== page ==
Workers have taken to the streets of China's other Special Administrative Region seven times this year, demanding higher salaries and better working conditions. Activists have sponsored an unofficial referendum asking Macanese if they support universal suffrage by 2019. Poll organisers, several of whom were temporarily detained earlier this week, are explicitly trying to link their economic gripes to Macau's unaccountable political system. The results are due to be released on August 31, the same day the territory's handpicked Chief Executive Fernando Chui will be re-elected unopposed.
To this point, authorities in Beijing have treated the rumblings of discontent in Hong Kong and Macau as aberrations, inspired by Western ideas about democracy, workers' rights and political freedoms. That's dangerously short-sighted. More likely, the protests are harbingers of China's own future if it can't bring its economic disparities under control.
Political activism among Hong Kong's 7.2 million citizens has surged during the past decade as rising property prices and stagnant wages have exacerbated the city's scandalous rich-poor divide. In a town often celebrated for its high concentration of millionaires, one in five lives under the poverty line. Anger over this state of affairs has coalesced around Chief Executive Leung Chun-Ying. The rationale: Since he doesn't have to answer to voters, there's no pressure on Beijing's handpicked man to respond to the needs of ordinary people rather than Hong Kong's powerful and well-connected tycoons.
Unlike Hong Kongers, Macau's 600,000 people have been largely apolitical since Portugal returned the territory to Chinese rule in 1999 (two years after the British handed back Hong Kong). But growing inequality there, too, has spurred restiveness. One protest in May drew more than 20,000 people. That's a rounding error compared with Hong Kong's marches, which have drawn more than 100,000 protesters. (An unofficial poll asking what system voters preferred for electing their chief executive attracted almost 800,000 respondents earlier this summer.) Still, it's a sign of just how frustrated locals are feeling as they watch hordes of wealthy gamblers fill Macau's casinos.
For all China's rapid growth and success in reducing poverty, the gap between the rich and poor on the mainland also continues to widen dangerously. China's Gini coefficient, a measure of inequality, almost doubled between 1980 and 2010. In April, researchers at the University of Michigan declared China's income gap had even surpassed the US's and now points to a "severe" disparity.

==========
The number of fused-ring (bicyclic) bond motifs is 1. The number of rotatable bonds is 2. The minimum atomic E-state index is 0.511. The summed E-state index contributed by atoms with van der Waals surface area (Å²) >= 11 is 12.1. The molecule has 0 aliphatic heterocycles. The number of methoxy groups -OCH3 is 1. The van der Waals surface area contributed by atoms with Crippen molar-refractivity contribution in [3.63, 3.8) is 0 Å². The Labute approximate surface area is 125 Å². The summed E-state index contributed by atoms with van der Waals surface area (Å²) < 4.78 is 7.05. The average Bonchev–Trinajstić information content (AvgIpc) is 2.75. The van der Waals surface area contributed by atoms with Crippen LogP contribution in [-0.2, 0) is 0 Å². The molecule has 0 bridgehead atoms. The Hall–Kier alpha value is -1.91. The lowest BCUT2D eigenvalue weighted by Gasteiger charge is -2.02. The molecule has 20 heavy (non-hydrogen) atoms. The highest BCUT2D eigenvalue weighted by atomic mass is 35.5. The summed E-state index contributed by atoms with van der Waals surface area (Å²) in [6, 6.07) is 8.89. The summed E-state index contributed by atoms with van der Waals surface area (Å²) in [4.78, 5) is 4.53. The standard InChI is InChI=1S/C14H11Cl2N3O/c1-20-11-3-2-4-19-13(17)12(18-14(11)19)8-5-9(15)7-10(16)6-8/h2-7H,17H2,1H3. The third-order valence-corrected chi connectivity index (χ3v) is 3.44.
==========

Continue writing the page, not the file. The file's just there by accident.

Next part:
Surveys of China's 1.3 billion people rank inequality as the top social ill, above unemployment and pollution. The growing divide increases the odds of social instability, and it complicates Chinese President Xi Jinping's efforts to recalibrate the economy away from exports and investment to services. To do so, he must engineer a slowdown that would put growth well under the government's current 7.5 percent target. That raises risks of unrest at a time when the Chinese masses - from migrant workers to farmers deep in the hinterlands - are increasingly aware of their rights, and of how well-off many of their countrymen (including Communist Party officials) have become.
To be sure, Mr Xi has made high-profile efforts to attack the corruption filling the pockets of Party cadres. The president has also heeded public discontent over the lavish salaries enjoyed by executives at state-owned enterprises and financial institutions. According to Caijing magazine, China may cut their pay by as much as 70 per cent.
But Mr Xi must act faster and more assertively to build a more egalitarian China. The Communist Party's social compact with the people has always been this: We agree to make you richer so long as you don't show up at Tiananmen Square with protest placards. As inequality soars, so do the odds those angry marchers will show up in Beijing as well as Macau.
The writer is a Tokyo-based columnist for Bloomberg View